POLITICS
08/04/2018 14:21 BST | Updated 20/04/2018 16:12 BST

Cambridge Analytica Whistleblower: UK Lacks 'Democratic Mandate' For Brexit

It comes as Facebook suspends AggregateIQ, which Brexit groups spent £3.5m with.

Cambridge Analytica whistleblower Chris Wylie has said the UK lacks a “democratic mandate” for leaving Europe in the wake of revelations about the Brexit campaign’s alleged links to data harvesting. 

Wylie, who is himself a Brexit voter, told the BBC Andrew Marr Show the questions raised by several allegations mean the Government must seek a fresh mandate for leaving the bloc. 

It came after Facebook suspended the Canadian data firm AggregateIQ with which the official Vote Leave campaign spent 40% of its budget. 

The firm has links to Cambridge Analytica, which is said to have harvested data from 87 million Facebook profiles without consent, and its parent company SCL.

AggregateIQ played a central role in the EU referendum, with a total of £3.5m being spent on its services by four different Brexit campaigns: Vote Leave, BeLeave, Veterans for Britain and Northern Ireland’s Democratic Unionist party. 

Wylie said: “I want a democratic mandate for Brexit.”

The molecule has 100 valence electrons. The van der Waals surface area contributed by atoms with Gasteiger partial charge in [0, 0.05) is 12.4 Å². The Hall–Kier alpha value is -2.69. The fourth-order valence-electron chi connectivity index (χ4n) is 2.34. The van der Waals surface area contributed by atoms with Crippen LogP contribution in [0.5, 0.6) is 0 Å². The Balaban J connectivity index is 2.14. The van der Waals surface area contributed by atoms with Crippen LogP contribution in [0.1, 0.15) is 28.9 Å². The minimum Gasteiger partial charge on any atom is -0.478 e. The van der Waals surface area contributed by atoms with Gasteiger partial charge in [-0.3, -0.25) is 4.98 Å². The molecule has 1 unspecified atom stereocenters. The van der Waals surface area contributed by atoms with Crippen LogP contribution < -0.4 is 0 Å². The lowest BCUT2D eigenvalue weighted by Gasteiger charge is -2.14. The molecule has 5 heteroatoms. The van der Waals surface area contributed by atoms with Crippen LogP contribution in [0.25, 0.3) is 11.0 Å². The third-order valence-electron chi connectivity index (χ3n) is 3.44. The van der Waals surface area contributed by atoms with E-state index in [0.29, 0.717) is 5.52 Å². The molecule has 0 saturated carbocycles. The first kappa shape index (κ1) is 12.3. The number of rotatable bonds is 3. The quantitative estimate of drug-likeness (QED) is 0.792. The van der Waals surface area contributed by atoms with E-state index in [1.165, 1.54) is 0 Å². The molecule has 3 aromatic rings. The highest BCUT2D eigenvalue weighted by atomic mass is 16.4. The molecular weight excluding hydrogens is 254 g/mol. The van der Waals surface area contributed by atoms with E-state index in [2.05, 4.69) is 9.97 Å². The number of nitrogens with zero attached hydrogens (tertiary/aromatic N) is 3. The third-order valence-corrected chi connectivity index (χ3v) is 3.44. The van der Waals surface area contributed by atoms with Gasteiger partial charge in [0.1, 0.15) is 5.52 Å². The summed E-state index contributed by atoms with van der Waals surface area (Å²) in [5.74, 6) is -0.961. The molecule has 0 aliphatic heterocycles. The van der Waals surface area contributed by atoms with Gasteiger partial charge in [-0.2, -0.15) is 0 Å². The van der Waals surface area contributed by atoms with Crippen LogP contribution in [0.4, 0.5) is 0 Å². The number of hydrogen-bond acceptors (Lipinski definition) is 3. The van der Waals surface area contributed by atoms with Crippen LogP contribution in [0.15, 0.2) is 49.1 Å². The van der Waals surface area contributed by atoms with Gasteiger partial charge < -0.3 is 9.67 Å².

He added: “What I’m saying, and I’m saying this as someone who supported Leave, I’m saying this as a euro-sceptic myself, [is that] this is a fundamental change to the constitutional settlements of Britain, the foundational law of Britain. 

“What I am saying is, if we can’t go back from Brexit, if this is a one-time decision, we need absolute clarity that the decision made by the British people was made fairly and compliant with the law. 

“And so, if that means that we have to go back to the British people and ask for a clarification, I think the British people should have a say and make sure that what we’re doing is with the consent of people.” 

 Presenter Andrew Marr said Wylie’s contention rested on campaigns being able to successfully use data, on say a person’s film or music preferences, to transform an individual’s voting intention. 

Wylie said data helped firms look at “psychological constructs”. 

“What you can do with algorithms is understand [..] what makes you tick and what kind of information is going to make you behave in a particular way,” he said.  

“It’s not just that we are pulling movies, it’s that we can understand more deeply who you are.”